US Secretary of State Hillary Clinton Wednesday promised support for democracy and human rights in Africa while criticizing "other countries" for eyeing only resources and profit, an accusation that has often been leveled at China.
On the first leg of her 11-day whirlwind tour around the continent in Senegal, Clinton, speaking to university students, lawmakers and diplomats in the capital Dakar, challenged Africa's elite to fully respect human rights and warned of the consequences of rampant abuse, corruption and intolerance that breed contempt and contribute to instability, according to AP.
"If anyone doubts whether democracy can flourish in African soil, let them come to Senegal," Clinton said during a speech at Dakar's Cheikh Anta Diop University.
Without mentioning China, she was quoted by AP as saying that unlike other countries, "America will stand up for democracy and universal human rights even when it might be easier or more profitable to look the other way, to keep the resources flowing."
"Not every partner makes that choice, but we do and we will," she said, calling support for democracy and human rights the "heart of the American model of partnership."
Jin Canrong, vice director of the School of International Studies at the Renmin University of China, told the Global Times that Clinton is trying to make an impression before she leaves her position and there was no need to read anything into her words.
"China is becoming increasingly powerful compared with the US in terms of hard power, which is why the US adopts its popular set of values such as freedom to appeal to Africa," Jin said.
Though she didn't specifically name China in her speech, Clinton has in the past warned Africa of neo-colonialism, amid popular belief among Western politicians that China has been ignoring human rights abuses and exploiting the continent for its own benefit.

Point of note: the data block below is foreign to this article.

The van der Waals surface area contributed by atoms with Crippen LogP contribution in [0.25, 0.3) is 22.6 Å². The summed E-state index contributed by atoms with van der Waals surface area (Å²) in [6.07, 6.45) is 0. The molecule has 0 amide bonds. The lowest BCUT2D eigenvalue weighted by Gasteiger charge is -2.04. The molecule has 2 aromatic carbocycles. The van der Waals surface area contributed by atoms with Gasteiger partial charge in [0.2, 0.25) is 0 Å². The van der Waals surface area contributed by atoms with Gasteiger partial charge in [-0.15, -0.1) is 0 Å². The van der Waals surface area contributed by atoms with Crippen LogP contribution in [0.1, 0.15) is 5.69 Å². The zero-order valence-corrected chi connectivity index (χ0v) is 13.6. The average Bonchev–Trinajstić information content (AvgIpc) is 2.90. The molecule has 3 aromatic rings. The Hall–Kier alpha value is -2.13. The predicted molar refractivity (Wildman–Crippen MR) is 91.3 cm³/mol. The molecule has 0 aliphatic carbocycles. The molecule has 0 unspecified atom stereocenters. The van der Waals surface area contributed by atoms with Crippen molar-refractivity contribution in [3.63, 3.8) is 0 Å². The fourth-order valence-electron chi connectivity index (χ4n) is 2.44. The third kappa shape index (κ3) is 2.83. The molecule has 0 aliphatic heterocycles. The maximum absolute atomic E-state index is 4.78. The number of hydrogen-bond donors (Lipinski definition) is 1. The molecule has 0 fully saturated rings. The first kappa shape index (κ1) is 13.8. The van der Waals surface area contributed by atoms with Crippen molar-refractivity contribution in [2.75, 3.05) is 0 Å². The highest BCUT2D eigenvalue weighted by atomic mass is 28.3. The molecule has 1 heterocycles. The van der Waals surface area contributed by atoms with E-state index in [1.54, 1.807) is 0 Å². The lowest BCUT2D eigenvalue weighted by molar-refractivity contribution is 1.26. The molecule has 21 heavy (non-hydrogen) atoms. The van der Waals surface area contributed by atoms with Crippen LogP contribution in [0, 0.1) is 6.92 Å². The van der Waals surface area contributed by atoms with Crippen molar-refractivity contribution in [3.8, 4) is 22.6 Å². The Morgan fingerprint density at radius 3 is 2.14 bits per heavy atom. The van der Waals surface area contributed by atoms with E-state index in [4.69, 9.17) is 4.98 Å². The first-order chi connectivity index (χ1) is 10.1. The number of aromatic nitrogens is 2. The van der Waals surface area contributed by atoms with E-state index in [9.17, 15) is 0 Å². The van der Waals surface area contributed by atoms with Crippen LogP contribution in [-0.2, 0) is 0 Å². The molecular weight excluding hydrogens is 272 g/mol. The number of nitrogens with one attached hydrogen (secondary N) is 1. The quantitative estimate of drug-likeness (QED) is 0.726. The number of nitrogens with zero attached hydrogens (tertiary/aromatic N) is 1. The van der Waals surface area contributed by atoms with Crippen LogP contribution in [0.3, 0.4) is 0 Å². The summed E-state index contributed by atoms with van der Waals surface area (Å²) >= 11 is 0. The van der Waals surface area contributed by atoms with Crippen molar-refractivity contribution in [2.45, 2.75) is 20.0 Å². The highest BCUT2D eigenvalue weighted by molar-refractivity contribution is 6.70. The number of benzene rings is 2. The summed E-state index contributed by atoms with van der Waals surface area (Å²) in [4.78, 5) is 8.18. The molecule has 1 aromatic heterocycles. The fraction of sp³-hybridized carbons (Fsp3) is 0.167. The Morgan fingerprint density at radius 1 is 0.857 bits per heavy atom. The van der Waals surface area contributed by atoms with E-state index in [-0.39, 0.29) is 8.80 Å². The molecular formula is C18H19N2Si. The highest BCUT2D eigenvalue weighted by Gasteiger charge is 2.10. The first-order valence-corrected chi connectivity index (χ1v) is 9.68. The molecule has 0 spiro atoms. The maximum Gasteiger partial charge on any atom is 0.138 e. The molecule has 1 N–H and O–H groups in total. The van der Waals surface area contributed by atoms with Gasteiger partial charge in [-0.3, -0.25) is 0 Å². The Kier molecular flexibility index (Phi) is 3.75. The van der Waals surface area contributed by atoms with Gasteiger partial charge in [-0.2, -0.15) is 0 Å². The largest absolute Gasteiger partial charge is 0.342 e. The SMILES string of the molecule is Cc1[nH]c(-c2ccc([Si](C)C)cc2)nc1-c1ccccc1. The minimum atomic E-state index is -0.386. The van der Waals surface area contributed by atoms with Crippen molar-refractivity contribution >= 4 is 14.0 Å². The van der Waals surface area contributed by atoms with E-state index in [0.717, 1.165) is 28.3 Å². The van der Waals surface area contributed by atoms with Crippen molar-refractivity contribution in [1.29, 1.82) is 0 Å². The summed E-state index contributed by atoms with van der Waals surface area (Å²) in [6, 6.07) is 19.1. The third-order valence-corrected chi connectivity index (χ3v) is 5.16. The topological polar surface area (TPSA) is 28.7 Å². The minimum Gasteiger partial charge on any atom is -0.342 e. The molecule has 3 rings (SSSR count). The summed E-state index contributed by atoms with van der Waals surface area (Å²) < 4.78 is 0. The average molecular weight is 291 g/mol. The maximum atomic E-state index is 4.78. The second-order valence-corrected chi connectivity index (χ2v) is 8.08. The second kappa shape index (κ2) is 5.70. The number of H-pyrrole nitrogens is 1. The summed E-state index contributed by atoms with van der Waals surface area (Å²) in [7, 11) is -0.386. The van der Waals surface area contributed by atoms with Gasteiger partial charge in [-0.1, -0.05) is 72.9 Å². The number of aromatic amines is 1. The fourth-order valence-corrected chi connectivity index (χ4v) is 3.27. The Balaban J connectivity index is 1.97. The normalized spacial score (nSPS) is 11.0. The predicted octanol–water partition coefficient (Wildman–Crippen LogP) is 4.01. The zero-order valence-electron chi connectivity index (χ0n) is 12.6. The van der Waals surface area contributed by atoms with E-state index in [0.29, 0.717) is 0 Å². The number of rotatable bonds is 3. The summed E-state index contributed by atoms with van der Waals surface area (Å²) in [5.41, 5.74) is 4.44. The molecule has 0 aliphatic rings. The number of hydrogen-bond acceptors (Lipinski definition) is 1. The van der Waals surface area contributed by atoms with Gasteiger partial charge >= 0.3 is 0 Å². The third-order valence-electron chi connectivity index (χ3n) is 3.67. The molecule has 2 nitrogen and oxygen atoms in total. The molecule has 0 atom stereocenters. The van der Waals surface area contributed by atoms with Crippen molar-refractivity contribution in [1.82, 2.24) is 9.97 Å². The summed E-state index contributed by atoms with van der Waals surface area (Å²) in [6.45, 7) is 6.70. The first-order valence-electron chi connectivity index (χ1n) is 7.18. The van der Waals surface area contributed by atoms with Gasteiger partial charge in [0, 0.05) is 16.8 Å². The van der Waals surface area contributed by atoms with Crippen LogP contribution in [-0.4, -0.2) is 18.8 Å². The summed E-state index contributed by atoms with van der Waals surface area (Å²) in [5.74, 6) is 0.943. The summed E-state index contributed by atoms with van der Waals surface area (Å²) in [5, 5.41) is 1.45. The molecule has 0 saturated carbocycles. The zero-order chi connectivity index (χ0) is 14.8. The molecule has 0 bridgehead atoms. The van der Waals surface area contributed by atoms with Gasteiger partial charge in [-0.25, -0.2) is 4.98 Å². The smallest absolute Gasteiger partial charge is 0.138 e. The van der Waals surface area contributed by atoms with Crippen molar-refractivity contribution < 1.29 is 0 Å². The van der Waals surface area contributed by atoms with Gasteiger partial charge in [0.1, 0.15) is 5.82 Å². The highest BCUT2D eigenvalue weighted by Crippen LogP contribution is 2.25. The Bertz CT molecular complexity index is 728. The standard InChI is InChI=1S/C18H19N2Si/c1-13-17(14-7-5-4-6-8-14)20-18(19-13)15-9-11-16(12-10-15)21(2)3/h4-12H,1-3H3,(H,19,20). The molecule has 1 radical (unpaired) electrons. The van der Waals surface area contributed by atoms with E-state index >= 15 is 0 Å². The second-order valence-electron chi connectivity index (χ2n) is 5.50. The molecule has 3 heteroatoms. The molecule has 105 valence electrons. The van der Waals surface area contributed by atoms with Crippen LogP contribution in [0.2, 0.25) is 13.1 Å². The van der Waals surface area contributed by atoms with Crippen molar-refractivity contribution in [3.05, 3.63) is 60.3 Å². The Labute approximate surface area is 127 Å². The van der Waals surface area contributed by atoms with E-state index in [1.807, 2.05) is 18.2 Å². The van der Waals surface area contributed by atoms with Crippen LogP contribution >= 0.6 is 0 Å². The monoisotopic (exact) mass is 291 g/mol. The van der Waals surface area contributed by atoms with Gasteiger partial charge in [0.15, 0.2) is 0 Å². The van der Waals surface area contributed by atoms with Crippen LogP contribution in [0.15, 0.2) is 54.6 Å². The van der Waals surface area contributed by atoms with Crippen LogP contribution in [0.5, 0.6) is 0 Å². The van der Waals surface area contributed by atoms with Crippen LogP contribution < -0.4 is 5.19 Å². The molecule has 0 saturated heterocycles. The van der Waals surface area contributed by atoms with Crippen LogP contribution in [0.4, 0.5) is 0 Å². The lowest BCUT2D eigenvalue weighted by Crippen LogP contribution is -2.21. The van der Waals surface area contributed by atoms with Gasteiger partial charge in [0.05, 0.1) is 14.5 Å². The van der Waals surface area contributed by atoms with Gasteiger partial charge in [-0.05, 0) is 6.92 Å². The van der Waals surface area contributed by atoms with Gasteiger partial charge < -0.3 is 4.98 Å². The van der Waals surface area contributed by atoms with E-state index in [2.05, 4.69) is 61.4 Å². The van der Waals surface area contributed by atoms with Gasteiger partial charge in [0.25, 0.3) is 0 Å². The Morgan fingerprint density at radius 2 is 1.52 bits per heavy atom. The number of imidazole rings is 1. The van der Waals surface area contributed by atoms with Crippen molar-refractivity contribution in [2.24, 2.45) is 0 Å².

He Wenping, director of the African Studies Section at the Chinese Academy of Social Sciences, told the Global Times that making comparisons between China and the US is a result of the upcoming US election.
"China has provided concrete help economically to African nations because without well-off economic soil, democratic growth on the continent will be weak and all the African nations are in consensus on this," He said.
At the Fifth Ministerial Conference of the Forum on China-Africa Cooperation in Beijing on July 19, China pledged to loan $20 billion to Africa to boost the continent's economy, while offering training and scholarships for African professionals and students, as well as healthcare and infrastructure assistance.
Exchanges between China and Africa aren't limited to governmental level.
About 300 delegates from China and 35 African states called for the establishment of a new model for NGO cooperation between China and African countries in Suzhou, Jiangsu Province in July.
"Africa won't borrow the democratic model from Western countries directly for the continent because it wouldn't work. And the continent is learning not only from the US but also from China about how to grow fast," He said.
Clinton leaves Dakar on Thursday to head to Uganda, on her way to South Sudan. Her trip ends with the August 10 state funeral of Ghana's late president John Atta Mills.
Agencies contributed to this story